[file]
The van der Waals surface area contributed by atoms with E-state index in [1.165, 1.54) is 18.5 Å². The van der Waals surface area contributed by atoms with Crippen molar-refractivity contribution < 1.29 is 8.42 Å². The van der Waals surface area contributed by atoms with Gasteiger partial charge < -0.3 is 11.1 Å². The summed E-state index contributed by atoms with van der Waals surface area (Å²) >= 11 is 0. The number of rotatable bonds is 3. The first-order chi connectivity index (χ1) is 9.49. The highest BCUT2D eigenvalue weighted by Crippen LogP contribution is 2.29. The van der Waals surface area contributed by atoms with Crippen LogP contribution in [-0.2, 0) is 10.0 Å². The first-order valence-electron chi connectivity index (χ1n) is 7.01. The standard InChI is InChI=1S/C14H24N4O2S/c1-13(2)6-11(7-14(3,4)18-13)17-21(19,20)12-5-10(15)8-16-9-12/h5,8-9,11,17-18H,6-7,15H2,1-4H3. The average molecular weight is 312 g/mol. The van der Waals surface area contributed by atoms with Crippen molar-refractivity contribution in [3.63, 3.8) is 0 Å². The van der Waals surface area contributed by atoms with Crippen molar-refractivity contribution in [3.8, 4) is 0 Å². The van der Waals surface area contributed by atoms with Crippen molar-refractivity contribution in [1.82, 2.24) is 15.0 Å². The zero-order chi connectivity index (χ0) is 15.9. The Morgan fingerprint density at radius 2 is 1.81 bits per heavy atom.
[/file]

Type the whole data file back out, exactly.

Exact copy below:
The van der Waals surface area contributed by atoms with E-state index in [1.165, 1.54) is 18.5 Å². The van der Waals surface area contributed by atoms with Crippen molar-refractivity contribution < 1.29 is 8.42 Å². The van der Waals surface area contributed by atoms with Gasteiger partial charge < -0.3 is 11.1 Å². The summed E-state index contributed by atoms with van der Waals surface area (Å²) >= 11 is 0. The number of rotatable bonds is 3. The first-order chi connectivity index (χ1) is 9.49. The highest BCUT2D eigenvalue weighted by Crippen LogP contribution is 2.29. The van der Waals surface area contributed by atoms with Crippen LogP contribution in [-0.2, 0) is 10.0 Å². The first-order valence-electron chi connectivity index (χ1n) is 7.01. The standard InChI is InChI=1S/C14H24N4O2S/c1-13(2)6-11(7-14(3,4)18-13)17-21(19,20)12-5-10(15)8-16-9-12/h5,8-9,11,17-18H,6-7,15H2,1-4H3. The average molecular weight is 312 g/mol. The van der Waals surface area contributed by atoms with Crippen molar-refractivity contribution in [3.63, 3.8) is 0 Å². The van der Waals surface area contributed by atoms with Crippen molar-refractivity contribution in [3.8, 4) is 0 Å². The van der Waals surface area contributed by atoms with Crippen molar-refractivity contribution in [1.82, 2.24) is 15.0 Å². The zero-order chi connectivity index (χ0) is 15.9. The Morgan fingerprint density at radius 2 is 1.81 bits per heavy atom.